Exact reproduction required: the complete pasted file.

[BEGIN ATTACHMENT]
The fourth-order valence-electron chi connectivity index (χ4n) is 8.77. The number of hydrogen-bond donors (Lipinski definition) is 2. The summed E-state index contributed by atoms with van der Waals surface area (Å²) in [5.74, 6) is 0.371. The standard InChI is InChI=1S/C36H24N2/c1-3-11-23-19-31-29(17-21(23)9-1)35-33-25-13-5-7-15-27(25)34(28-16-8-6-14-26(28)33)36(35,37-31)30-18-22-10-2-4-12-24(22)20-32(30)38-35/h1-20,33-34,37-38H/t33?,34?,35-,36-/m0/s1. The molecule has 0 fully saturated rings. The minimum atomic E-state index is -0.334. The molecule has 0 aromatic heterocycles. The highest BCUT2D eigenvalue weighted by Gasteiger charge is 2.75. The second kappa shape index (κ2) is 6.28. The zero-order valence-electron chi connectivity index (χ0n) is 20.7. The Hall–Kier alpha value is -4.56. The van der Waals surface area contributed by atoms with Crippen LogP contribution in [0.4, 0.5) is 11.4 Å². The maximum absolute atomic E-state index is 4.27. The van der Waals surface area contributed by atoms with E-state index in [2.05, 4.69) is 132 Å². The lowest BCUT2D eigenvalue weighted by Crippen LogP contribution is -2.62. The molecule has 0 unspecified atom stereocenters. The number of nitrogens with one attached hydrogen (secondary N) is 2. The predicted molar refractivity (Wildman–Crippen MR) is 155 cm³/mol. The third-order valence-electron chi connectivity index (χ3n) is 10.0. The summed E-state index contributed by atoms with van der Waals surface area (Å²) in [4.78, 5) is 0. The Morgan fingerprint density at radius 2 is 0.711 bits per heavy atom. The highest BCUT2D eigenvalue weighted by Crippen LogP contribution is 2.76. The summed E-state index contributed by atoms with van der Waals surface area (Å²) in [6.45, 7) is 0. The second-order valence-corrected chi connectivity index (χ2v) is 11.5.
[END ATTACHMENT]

The fourth-order valence-electron chi connectivity index (χ4n) is 8.77. The number of hydrogen-bond donors (Lipinski definition) is 2. The summed E-state index contributed by atoms with van der Waals surface area (Å²) in [5.74, 6) is 0.371. The standard InChI is InChI=1S/C36H24N2/c1-3-11-23-19-31-29(17-21(23)9-1)35-33-25-13-5-7-15-27(25)34(28-16-8-6-14-26(28)33)36(35,37-31)30-18-22-10-2-4-12-24(22)20-32(30)38-35/h1-20,33-34,37-38H/t33?,34?,35-,36-/m0/s1. The molecule has 0 fully saturated rings. The minimum atomic E-state index is -0.334. The molecule has 0 aromatic heterocycles. The highest BCUT2D eigenvalue weighted by Gasteiger charge is 2.75. The second kappa shape index (κ2) is 6.28. The zero-order valence-electron chi connectivity index (χ0n) is 20.7. The Hall–Kier alpha value is -4.56. The van der Waals surface area contributed by atoms with Crippen LogP contribution in [0.4, 0.5) is 11.4 Å². The maximum absolute atomic E-state index is 4.27. The van der Waals surface area contributed by atoms with E-state index in [2.05, 4.69) is 132 Å². The lowest BCUT2D eigenvalue weighted by Crippen LogP contribution is -2.62. The molecule has 0 unspecified atom stereocenters. The number of nitrogens with one attached hydrogen (secondary N) is 2. The predicted molar refractivity (Wildman–Crippen MR) is 155 cm³/mol. The third-order valence-electron chi connectivity index (χ3n) is 10.0. The summed E-state index contributed by atoms with van der Waals surface area (Å²) in [4.78, 5) is 0. The Morgan fingerprint density at radius 2 is 0.711 bits per heavy atom. The highest BCUT2D eigenvalue weighted by Crippen LogP contribution is 2.76. The summed E-state index contributed by atoms with van der Waals surface area (Å²) in [6.45, 7) is 0. The second-order valence-corrected chi connectivity index (χ2v) is 11.5.